What’s wrong with my afro?
Why is it that a woman with naturally kinky, tight, coily hair is not readily accepted in the same way one with silky hair is? Why is it that when a woman decides she is no longer going to chemically straighten her hair people assume it’s a trend, fashion or political statement?
Worldwide black women and black girls continue to battle the war against hair. Why in the 21st century this persists is beyond me, but here we are again as the world watched in late August the schoolgirls in South Africa face police arrests and being kept out of school for simply wanting to wear their natural hair.
If you don’t know the story here is a brief summary. Pretoria High School for Girls in South Africa has been recently put in the spotlight because of black girls accusing the school of racists polices. They said the school policies allows the other races to come to school with longer hair, but black girls with their natural afros are told they must cut or tame their hair. Further they say the school wants to force them to chemically relax their hair to make more appropriate and tidy. The hashtag #StopRacismatPretoriaGirlsHigh was trending globally when the protests went viral. As the young ladies and others shared images and personal stories of what was happening, other black women in places like the U.K., U.S., and Canada stood in support and began sharing their own stories of negative experiences related to hair.
Since this story gained global attention the school has announced suspending its hair rules and beginning an investigation into the matter. Guateng Education MEC, Panyaza Lesufi said, “That there will be no learner that will be victimized purely because of their hairstyle until the School Governing Body have finalized a new code of conduct that deals specifically with this issue.” This is seen as a small victory in the broader scope of what is actually a global problem.
Black women have been forced for so long to conform to western standards of beauty. So much that when they make a choice to grow natural hair or have natural hairstyles, they are sometimes faced with harsh criticism. It shouldn’t even be seen as a political statement or going against standards when an individual decides they want to leave their hair in its natural state. If a woman who is naturally a brunette stops dying her hair blonde and comes to school or work, she’s not reprimanded for it. If a Caucasian woman stops blow drying her curly hair straight she isn’t told she must not allow her natural curls to show by cutting it off or straightening it. So why is it when a black or mixed-race person leaves their afro to grow naturally she can be harshly judged or criticized for doing so?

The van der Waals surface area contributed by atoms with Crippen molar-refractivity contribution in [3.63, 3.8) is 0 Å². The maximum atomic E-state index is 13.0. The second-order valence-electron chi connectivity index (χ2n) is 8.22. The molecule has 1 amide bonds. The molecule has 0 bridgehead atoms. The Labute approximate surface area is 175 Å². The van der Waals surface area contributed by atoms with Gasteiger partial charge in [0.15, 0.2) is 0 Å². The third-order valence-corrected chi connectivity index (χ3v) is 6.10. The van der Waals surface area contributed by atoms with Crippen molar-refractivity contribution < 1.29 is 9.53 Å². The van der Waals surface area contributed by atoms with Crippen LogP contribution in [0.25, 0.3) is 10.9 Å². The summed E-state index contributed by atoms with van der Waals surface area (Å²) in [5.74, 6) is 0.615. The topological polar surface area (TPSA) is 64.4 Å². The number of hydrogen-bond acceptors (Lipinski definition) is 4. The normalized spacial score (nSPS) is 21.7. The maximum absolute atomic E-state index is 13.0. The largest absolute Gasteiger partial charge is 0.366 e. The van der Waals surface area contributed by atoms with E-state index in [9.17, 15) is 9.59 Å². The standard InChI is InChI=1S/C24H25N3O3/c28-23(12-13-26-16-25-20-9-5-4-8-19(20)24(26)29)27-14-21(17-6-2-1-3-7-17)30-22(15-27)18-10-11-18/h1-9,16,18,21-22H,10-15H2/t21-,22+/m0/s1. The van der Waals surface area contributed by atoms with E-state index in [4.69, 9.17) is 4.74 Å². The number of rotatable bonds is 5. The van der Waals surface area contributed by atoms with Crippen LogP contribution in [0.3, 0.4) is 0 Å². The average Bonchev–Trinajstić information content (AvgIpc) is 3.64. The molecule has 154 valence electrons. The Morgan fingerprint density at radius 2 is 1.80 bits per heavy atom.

Have we not advanced far enough in this world to stop making hair such a big issue? It starts so young and even black women themselves are a big problem in judging other women and criticizing those who aren’t quick to make the hair slick and bone straight. I remember how people kept talking about Beyoncé’s daughter Blue Ivy’s hair and recently gymnast Gabriel Douglass facing a twitter-storm about her so-called “unkempt edges”.
The Pretoria girls aren’t the first to face problems from authority at school because of their hair. There are many who have stories to tell about their own experiences.
[Click any story below for more detail]
- 9 Year Old Texas Girl Sent Home
- Florida Girl threatened to be expelled over natural hair
- Girls in Bahamas being suspended for natural hair
- Kentucky high school bans natural hairstyles
And the those are just a few.
There’s also women who have lost jobs, don’t get hired or promoted when they choose to wear their hair natural. In 1971, Journalist Melba Tolliver lost her job working on WABC-TV news because she refused to wear a wig to cover her afro when she reported on Tricia Nixon’s (Richard Nixon’s daughter) wedding at the White House.
[Click links below for more stories on women, jobs and hair]
- 6 Women fired for natural hair
- Woman forced home from work and asked to alter her hair
- Woman in UK told to weare weave to cover her natural hair
- When Black Hair is Against the Rules
- Cancer survivor fired for not taming Afro
These are just a few of the countless women who are at risk on the job because of their natural afro textured hair.
Sad, but true.
I have been told that if I wore a long weave or relaxed my hair my career in television media would have progressed much faster. I had a boyfriend in the past who told me to wear straight hair to interviews until I get the job before revealing my natural hair.
For those who don’t understand the history behind why there is such a struggle where hair is concerned, here’s a piece of information that may help you. When slavery ended in the United States (1865), there were still ways to divide and not accept blacks. Hair became a big role in discriminating against black women. Those who could style their hair in a way similar to a white woman were more accepted. They even used hair as a way to determine who could enter certain churches and schools. They would do ‘comb’ tests to check for ‘good’ or ‘bad’ hair. Women used hot combs for straightening their hair until Madame C.J. Walker revolutionized the game by inventing the permanent hair relaxer. Since then black women have relied on it to keep their hair straight. Chris Rock called it the ‘creamy crack’ in his film Good Hair, which examined black hair culture.
In countries like South Africa where racism is still deeply rooted and the after-effects of apartheid still remains, it’s not surprising that the ideals of white standards of beauty still infiltrate society. Globally the caucasian standard of beauty still prevails. We see it in movies, television and advertising. Although there have been huge strides forward, it only takes incidents like what happened to the Pretoria schoolgirls to remind us that the more things change the more they really haven’t changed enough.